'Serious breaches' by Vancouver police doom high-profile fentanyl trafficking case
All charges dismissed against 2 men charged in 7-month Project Trooper investigation
Two men accused of masterminding an extensive drug trafficking operation have had all charges against them dropped after a judge found Vancouver police had violated their rights on multiple occasions.
Dennis Alexander Halstead and Jason James Heyman were charged after a high-profile seven-month investigation, but the case against them fell apart in February, when a B.C. Supreme Court judge excluded the bulk of the evidence against them.
After a series of hearings that began last fall, Justice James Williams found there were several Charter violations by investigators.
"I do not make this decision without careful thought. As a result of this court's ruling, these criminal charges will not be adjudicated on their merits. That is regrettable; society deserves a better outcome," Williams wrote in a ruling posted online Tuesday.
The judge noted that the charges against the two men concerned a large-scale drug ring involving substantial amounts of fentanyl, heroin, cocaine and guns — items that inflict "horrific damage" on the community.
But, he went on, "where the police commit serious breaches in their investigational activities, considerable harm is done if the courts send the message that such transgressions count for little, or that they can simply be overlooked."
The court registry confirmed that all charges against the two men have been dismissed. A VPD spokesperson declined to comment.
$1.8 million in drugs
Halstead and Heyman were both arrested in 2015 as a result of an investigation nicknamed Project Trooper, and later charged with multiple offences including possession for the purposes of trafficking and illegal firearms possession.
Six people would eventually be charged, but Halstead was the principal target of the investigation, and Heyman was believed to be his business partner, according to court documents. The other four were said to be lower-level dealers.
The men were accused of running a criminal organization that supplied deadly substances to impoverished residents of the Downtown Eastside and distributed drugs throughout B.C. and Alberta.
At a 2015 news conference, investigators said they had seized $1.8 million in drugs, including 20.5 kilograms of cocaine, 1.6 kilograms of heroin, 12.2 kilograms of methamphetamine, 23,000 fentanyl pills and 228 kilograms of the painkiller phenacetin. Twelve guns, a crossbow and eight vehicles — including four with hidden compartments — were also taken during searches.
Halstead and Heyman were scheduled to go to trial this February, but before that could happen their defence lawyers filed a series of pre-trial applications alleging breaches of their constitutional rights.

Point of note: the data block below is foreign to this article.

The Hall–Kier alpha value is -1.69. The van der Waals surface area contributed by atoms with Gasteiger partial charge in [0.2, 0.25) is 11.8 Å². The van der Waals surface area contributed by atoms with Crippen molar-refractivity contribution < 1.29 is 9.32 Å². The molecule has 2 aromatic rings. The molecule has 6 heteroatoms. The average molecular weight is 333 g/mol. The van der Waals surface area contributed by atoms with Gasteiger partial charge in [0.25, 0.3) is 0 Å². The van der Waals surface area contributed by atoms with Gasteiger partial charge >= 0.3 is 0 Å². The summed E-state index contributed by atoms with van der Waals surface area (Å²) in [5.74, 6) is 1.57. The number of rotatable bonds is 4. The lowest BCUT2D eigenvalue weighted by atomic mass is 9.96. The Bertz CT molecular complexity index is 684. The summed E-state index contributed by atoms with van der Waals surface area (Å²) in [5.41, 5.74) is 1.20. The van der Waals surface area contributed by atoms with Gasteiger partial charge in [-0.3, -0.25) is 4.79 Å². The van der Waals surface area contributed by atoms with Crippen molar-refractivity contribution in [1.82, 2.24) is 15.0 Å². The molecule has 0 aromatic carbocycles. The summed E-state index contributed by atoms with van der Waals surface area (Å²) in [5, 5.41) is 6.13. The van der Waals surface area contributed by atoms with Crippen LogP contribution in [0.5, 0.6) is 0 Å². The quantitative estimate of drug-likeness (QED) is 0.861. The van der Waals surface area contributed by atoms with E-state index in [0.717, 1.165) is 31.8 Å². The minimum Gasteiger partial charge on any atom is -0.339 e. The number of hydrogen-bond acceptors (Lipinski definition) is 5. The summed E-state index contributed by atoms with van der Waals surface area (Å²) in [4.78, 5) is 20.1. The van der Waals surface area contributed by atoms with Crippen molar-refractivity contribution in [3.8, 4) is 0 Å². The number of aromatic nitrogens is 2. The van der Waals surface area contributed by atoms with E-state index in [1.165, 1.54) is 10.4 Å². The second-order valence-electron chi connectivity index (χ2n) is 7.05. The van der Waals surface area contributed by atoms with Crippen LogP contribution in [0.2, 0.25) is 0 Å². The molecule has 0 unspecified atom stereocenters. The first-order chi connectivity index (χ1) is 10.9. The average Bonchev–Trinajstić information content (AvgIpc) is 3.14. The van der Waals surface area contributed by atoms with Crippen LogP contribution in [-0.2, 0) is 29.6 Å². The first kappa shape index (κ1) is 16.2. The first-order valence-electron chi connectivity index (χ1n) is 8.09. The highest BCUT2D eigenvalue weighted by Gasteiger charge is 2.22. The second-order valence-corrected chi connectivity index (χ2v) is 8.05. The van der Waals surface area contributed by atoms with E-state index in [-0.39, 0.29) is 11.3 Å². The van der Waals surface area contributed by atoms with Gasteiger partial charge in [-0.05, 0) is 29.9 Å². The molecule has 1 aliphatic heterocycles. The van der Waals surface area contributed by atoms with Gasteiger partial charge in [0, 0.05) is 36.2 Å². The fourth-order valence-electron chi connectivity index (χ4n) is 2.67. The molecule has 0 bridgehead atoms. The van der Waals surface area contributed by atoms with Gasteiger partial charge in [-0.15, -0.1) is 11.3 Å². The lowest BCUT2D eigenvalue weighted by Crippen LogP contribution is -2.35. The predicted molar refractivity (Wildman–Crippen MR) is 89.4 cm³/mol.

The defence successfully challenged some of the key pieces of evidence police used to get search warrants for properties connected to the investigation.
Williams found that police had violated Halstead's privacy by setting up months-long video surveillance of his house without a warrant, that they had conducted an unreasonable search by swabbing vehicles and homes connected to the suspects without a warrant, and that they had improperly obtained passport photos of both Halstead and Heyman.
The end result was that Williams found three searches conducted on March 11, 2015 to have been effectively warrantless. Those searches included Halstead's Coquitlam home, Heyman's Surrrey apartment and an alleged stash house in New Westminster.
Bringing justice into 'disrepute'
Going even further, the judge ruled that when Halstead and Heyman were arrested at the time of those searches, police violated their rights by stalling when they asked to speak to their lawyers. And finally, the officers had failed to file reports in a timely manner after the searches, yet another breach of their obligations.
"These breaches, considered individually and cumulatively, are of such seriousness and impact that, having regard to all the circumstances, admitting that evidence in the trial proceedings would bring the administration of justice into disrepute," Williams wrote.
The judge said the evidence taken during the searches should be excluded from the trial, effectively killing the prosecution.
In the end, however, Project Trooper was not a complete loss. Two of Halstead and Heyman's co-defendants, Charleen Teresa Flintroy and Cameron Mak, have both pleaded guilty to two counts each of possession for the purposes of trafficking and are awaiting sentencing.